In professional wrestling, a face (babyface) is a heroic or a "good guy" wrestler, booked (scripted) by the promotion with the aim of being cheered by fans. Traditionally, they wrestle within the rules and avoid cheating (in contrast to the villains who use illegal moves and call in additional wrestlers to do their work for them) while behaving positively towards the referee and the audience. Such characters are also referred to as "blue-eyes" in British wrestling and técnicos in lucha libre. The face character is portrayed as a hero relative to the heel wrestlers, who are analogous to villains. Not everything a face wrestler does must be heroic: faces need only to be clapped or cheered by the audience to be effective characters.

The vast majority of wrestling storylines involving faces place a face against a heel, although more elaborate set-ups (such as two faces being manipulated by a nefarious outside party into fighting) often happen as well. In the world of lucha libre wrestling, most técnicos are generally known for using moves requiring technical skill, particularly aerial maneuvers and wearing outfits using bright colors with positive associations (such as solid white). This is contrasted with most villainous rudos that are generally of them known for being brawlers, using physical moves that emphasize brute strength or size while often having outfits akin to demons or other nasty characters.

Golgi apparatus

The Golgi apparatus, also known as the Golgi complex, Golgi body, or simply the Golgi, is an organelle found in most eukaryotic cells. It was identified in 1897 by the Italian scientist Camillo Golgi and named after him in 1898.Part of the endomembrane system in the cytoplasm, the Golgi apparatus packages proteins into membrane-bound vesicles inside the cell before the vesicles are sent to their destination. The Golgi apparatus resides at the intersection of the secretory, lysosomal, and endocytic pathways. It is of particular importance in processing proteins for secretion, containing a set of glycosylation enzymes that attach various sugar monomers to proteins as the proteins move through the apparatus.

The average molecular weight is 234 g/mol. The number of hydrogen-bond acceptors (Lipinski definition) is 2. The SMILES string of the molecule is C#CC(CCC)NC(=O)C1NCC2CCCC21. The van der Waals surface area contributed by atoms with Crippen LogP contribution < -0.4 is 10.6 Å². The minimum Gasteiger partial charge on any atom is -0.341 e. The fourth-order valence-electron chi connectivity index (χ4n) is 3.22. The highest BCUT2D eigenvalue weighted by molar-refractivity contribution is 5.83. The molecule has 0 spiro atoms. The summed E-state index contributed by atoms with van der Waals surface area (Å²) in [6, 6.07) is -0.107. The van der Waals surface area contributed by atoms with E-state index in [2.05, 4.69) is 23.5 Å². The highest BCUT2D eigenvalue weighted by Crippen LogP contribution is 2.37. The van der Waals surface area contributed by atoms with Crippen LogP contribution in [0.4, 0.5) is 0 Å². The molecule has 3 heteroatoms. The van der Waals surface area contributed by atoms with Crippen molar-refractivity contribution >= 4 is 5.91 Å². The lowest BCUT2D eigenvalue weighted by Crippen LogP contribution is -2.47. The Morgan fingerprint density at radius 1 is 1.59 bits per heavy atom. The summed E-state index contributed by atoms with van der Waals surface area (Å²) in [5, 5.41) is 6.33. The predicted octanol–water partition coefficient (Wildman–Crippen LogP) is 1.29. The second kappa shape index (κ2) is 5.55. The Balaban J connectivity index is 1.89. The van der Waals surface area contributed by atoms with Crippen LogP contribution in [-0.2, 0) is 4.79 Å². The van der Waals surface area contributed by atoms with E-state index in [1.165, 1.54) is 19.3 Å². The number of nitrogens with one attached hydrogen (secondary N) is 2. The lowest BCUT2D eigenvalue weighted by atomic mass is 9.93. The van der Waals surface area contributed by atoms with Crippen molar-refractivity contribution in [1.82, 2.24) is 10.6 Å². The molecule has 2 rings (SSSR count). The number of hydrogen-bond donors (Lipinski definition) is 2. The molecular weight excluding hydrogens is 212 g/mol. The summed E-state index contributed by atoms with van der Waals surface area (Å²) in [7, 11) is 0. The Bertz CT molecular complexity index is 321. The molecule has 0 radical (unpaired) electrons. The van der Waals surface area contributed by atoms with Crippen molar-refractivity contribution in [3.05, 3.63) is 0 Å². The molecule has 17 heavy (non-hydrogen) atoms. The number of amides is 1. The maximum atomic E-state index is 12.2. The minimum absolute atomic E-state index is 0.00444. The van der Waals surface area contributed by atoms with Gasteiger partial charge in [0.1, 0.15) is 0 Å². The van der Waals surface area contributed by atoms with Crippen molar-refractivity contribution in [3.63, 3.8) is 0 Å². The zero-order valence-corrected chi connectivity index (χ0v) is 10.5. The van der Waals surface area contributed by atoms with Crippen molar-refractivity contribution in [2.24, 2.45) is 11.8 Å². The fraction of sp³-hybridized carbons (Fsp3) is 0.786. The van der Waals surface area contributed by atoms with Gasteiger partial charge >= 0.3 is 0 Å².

Helen of Troy

In Greek mythology, Helen of Troy (Ancient Greek: Ἑλένη Helénē, pronounced [helénɛː]), also known as Helen of Sparta, was said to have been the most beautiful woman in the world. She was married to King Menelaus of Sparta but was abducted by Prince Paris of Troy after the goddess Aphrodite promised her to him in the Judgement of Paris. This resulted in the Trojan War when the Achaeans set out to reclaim her. She was believed to have been the daughter of Zeus and Leda, and was the sister of Clytemnestra, Castor and Polydeuces, Philonoe, Phoebe and Timandra.

Elements of her putative biography come from classical authors such as Aristophanes, Cicero, Euripides, and Homer (in both the Iliad and the Odyssey). Her story reappears in Book II of Virgil's Aeneid. In her youth, she was abducted by Theseus. A competition between her suitors for her hand in marriage saw Menelaus emerge victorious. An oath sworn by all the suitors (known as the Oath of Tyndareus) required all of them to provide military assistance to the winning suitor, whomever he might be, if she were ever stolen from him; the obligations of the oath precipitated the Trojan War. When she married Menelaus she was still very young; whether her subsequent departure with Paris was an abduction or an elopement is ambiguous (probably deliberately so).

The legends of Helen in Troy are contradictory: Homer depicts her as a wistful, even sorrowful figure, who came to regret her choice and wished to be reunited with Menelaus. Other accounts have a treacherous Helen who simulated Bacchic rites and rejoiced in the carnage she caused. Ultimately, Paris was killed in action, and in Homer's account Helen was reunited with Menelaus, though other versions of the legend recount her ascending to Olympus instead. A cult associated with her developed in Hellenistic Laconia, both at Sparta and elsewhere; at Therapne she shared a shrine with Menelaus. She was also worshiped in Attica and on Rhodes.

Her beauty inspired artists of all times to represent her, frequently as the personification of ideal human beauty. Images of Helen start appearing in the 7th century BCE. In classical Greece, her abduction by Paris – or escape with him – was a popular motif. In medieval illustrations, this event was frequently portrayed as a seduction, whereas in Renaissance paintings it was usually depicted as a "rape" (i. e. abduction) by Paris. Christopher Marlowe's lines from his tragedy Doctor Faustus (1604) are frequently cited: "Was this the face that launched a thousand ships / And burnt the topless towers of Ilium?"